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INCIDENTS IN THE EARLY HISTORY OF THE SAGINAW VALLEY

BY JUDGE ALBERT MILLER

On nearly all the tributaries can be found mounds filled with human bones which. I have opened for my own satisfaction and found them lying in all directions, showing they were thrown together without any regularity, upon which I became satisfied their owners had been killed in battle. This awakened in me a curiosity to find out what people they were, and what had become of them. I often questioned the Indians in regard to it, but they would invariably say, that there were two or three very old Indians living on the bay that could tell me all about it, giving me their names. Accordingly in one of my journeys to the bay I sought out one of the Indians in question. I think this was in 1834. I found him a very old man, and I asked him his age. He said he thought he was a great deal over one hundred years. His faculties were as bright as a man of fifty. I told him I understood he could give me the tradition of his race. He said he could, as it was handed down to him by his grandfather, whom he said was older- than he was now when he told him. For fear I should not get it correctly, I called to my aid an educated man who was part Indian, Peter Grewett, a man well known by the early settlers as an Indian trader, and is still living, I believe, in Gratiot county. He spent his life with the Indians in the employment of the American fur company. "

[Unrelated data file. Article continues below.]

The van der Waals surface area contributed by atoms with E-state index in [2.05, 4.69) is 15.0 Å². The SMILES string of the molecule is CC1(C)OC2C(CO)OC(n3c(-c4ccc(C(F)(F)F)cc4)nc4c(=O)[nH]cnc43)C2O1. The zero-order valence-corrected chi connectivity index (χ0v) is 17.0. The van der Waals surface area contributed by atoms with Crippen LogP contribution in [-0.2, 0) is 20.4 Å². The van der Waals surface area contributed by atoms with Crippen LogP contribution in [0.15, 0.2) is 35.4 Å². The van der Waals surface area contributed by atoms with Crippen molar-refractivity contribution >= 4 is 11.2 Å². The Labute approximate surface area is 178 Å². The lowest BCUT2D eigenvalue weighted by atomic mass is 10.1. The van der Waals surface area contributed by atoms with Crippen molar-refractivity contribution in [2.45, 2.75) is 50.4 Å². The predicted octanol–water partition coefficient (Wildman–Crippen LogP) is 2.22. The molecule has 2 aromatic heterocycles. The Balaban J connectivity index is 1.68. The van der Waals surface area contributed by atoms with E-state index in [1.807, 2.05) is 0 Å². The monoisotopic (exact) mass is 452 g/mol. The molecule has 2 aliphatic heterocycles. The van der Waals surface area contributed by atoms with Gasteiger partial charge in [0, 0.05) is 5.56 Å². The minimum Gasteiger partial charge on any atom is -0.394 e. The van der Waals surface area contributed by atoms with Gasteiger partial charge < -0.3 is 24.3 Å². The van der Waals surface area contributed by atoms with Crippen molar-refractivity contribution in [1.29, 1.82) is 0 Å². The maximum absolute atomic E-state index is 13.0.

"The old Indian Put-ta-gua-si-mine, which was his name, commenced as follows: He said the Socks [Sacs] occupied the whole of the Saginaw river and its tributaries, extending from Thunder bay on the north to the head of the Shiawassee on the south, and from Lake Michigan on the west to Detroit on the east.

Michigan


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